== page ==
Alaska: We're all here cuz we're not all "there"

  11. #11
    Member
    Join Date
    Jul 2006
    Posts
    5,526

    Default some things to consider

    Not to get into the details but there are some things to consider in this debate.

    1. Snagging was allowed and is still allowed in salt water for some fisheries- why is this? One reason is that returns are hatchery plants and a high exploitation rate is needed. The other is that the fishery is not very effective and snagging does not threaten overharvest.

    2. Snagging in freshwater where fish are concentrated will increase the harvest. The average Kenai River sockeye fisherman on any given day only takes 1 fish. Also 50% do not catch a fish- going to a snag fishery will increase the harvest and may impact localize stocks - it certainly will impact the allocation between user groups.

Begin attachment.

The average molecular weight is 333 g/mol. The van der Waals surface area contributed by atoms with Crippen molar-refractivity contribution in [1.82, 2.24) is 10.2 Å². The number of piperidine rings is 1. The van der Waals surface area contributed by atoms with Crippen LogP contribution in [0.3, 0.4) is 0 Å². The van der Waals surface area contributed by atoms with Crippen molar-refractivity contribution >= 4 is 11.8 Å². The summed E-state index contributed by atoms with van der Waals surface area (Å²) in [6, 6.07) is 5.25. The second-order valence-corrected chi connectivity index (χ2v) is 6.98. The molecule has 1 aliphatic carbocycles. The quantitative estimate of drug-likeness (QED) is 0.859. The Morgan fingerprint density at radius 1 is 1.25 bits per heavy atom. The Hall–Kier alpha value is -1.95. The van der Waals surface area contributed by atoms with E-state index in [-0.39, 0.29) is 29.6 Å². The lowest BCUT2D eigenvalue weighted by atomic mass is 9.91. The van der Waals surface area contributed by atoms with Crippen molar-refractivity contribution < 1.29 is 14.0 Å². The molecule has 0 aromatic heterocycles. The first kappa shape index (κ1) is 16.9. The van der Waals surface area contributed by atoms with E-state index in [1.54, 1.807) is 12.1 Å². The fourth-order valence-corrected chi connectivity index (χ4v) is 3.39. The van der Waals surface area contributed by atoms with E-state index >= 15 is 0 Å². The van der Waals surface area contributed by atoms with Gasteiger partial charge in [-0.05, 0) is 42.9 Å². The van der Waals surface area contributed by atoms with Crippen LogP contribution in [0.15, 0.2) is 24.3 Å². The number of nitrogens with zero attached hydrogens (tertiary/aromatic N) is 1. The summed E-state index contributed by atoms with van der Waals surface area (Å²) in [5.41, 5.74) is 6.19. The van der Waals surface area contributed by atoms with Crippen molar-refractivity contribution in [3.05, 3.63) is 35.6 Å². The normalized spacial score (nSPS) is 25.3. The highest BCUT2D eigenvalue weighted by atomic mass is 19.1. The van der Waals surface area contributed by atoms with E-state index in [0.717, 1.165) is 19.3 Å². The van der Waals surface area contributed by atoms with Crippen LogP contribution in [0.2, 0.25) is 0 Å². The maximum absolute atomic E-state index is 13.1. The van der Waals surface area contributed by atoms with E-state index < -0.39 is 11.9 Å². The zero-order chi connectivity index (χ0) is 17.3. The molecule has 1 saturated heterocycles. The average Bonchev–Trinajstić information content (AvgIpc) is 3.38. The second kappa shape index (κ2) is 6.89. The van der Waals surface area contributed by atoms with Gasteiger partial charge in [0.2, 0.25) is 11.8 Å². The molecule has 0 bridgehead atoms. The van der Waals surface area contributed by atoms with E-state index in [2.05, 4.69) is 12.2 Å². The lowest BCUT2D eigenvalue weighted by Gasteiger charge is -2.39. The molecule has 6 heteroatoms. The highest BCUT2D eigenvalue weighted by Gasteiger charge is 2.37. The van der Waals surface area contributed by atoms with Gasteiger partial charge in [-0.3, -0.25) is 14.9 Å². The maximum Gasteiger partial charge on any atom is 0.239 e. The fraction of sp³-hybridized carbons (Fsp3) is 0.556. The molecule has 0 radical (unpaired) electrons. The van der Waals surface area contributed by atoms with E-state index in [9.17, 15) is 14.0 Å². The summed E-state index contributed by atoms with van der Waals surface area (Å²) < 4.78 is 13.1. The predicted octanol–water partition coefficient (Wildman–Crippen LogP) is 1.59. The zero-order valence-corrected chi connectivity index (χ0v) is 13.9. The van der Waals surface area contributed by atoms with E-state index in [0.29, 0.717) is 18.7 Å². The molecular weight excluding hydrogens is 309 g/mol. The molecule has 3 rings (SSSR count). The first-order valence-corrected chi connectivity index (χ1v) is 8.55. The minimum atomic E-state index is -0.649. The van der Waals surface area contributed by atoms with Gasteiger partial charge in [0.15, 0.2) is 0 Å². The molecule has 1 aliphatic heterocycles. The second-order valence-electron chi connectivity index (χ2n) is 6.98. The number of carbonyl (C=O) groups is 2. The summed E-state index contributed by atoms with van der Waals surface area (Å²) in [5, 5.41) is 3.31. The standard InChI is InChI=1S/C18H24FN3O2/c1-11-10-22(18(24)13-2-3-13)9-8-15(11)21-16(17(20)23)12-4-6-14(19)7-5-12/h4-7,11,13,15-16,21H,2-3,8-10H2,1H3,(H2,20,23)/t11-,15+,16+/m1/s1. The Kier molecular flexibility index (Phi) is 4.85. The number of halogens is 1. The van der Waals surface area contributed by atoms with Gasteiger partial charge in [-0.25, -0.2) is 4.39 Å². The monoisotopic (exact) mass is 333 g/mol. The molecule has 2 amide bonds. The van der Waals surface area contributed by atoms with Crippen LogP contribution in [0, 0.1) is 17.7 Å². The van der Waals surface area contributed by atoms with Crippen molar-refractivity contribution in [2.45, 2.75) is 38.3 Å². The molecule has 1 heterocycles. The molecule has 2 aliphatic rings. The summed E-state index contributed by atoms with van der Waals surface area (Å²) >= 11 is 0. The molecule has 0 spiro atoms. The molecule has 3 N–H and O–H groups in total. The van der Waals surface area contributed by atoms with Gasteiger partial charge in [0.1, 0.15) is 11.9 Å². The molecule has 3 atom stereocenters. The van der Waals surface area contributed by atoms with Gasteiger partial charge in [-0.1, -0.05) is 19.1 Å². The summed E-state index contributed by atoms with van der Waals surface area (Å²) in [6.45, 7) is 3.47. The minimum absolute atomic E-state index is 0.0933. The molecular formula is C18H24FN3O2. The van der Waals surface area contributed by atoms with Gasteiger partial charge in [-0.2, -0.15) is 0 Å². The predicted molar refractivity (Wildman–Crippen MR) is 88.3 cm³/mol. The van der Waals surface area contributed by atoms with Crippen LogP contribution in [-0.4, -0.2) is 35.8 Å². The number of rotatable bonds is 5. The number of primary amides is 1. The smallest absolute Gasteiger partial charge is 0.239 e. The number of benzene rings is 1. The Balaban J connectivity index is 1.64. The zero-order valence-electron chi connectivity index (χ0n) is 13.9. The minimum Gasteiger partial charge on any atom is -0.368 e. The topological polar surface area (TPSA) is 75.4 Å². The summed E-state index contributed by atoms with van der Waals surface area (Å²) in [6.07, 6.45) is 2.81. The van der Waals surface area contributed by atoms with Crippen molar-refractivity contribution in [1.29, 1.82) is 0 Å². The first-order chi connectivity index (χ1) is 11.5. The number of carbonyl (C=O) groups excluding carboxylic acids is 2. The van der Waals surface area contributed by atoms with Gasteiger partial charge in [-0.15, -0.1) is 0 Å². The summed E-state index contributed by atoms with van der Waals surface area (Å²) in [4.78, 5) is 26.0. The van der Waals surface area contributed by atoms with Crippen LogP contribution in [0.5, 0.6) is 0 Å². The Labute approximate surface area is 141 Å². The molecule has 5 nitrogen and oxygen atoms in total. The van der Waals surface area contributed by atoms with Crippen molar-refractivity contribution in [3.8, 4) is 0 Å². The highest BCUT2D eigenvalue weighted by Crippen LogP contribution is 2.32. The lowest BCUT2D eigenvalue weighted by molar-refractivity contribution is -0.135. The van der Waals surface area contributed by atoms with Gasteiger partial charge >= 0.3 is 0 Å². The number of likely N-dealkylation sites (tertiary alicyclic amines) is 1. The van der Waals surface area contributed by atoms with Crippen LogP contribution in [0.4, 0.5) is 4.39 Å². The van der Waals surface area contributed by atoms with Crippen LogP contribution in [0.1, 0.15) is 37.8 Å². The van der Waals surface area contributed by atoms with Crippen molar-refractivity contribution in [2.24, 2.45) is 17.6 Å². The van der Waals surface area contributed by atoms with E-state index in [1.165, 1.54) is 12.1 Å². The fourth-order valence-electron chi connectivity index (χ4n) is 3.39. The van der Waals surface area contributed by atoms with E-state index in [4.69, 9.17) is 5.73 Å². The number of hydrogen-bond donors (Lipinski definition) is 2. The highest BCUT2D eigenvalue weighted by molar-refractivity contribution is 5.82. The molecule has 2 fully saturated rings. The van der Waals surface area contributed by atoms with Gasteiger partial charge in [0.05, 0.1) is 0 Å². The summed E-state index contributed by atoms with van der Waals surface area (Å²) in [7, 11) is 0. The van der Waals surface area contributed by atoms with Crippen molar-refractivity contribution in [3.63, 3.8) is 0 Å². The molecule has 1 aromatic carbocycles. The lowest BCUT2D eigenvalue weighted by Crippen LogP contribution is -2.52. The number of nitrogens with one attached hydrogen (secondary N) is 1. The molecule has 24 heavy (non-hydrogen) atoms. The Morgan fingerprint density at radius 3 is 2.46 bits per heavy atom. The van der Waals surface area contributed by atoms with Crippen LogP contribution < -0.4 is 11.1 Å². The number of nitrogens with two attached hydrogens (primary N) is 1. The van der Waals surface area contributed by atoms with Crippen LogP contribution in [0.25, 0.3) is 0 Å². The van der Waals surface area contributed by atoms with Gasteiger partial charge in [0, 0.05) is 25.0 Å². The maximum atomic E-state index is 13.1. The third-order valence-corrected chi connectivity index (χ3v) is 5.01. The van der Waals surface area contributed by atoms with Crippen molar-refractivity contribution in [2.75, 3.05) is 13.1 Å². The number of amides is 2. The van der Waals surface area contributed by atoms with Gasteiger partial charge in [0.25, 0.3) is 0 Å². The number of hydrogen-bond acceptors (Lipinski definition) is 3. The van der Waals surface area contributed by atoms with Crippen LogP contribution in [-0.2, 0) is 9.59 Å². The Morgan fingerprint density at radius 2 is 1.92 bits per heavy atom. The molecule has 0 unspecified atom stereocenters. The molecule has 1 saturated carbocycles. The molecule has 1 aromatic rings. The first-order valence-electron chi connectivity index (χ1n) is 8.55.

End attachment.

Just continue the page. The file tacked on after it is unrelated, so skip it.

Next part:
3. Increase limits due to snagging will restrict the harvest to fewer people. For example in low returns the ability to snag and increased harvest will get to the harvestable surplus faster and restriction sooner.

    So there are a number of reasons other than the ethics of snagging to consider in making these decisions. The Board of Fisheries had heard all the discussions and ruled that the best interest of the public is not to allow snagging. I think that is the right decision for the Kenai even though we know lining is not catching a biting fish.

  12. #12

    Wink

    Quote Originally Posted by Nerka View Post
    The Board of Fisheries had heard all the discussions and ruled that the best interest of the public is not to allow snagging. I think that is the right decision for the Kenai even though we know lining is not catching a biting fish.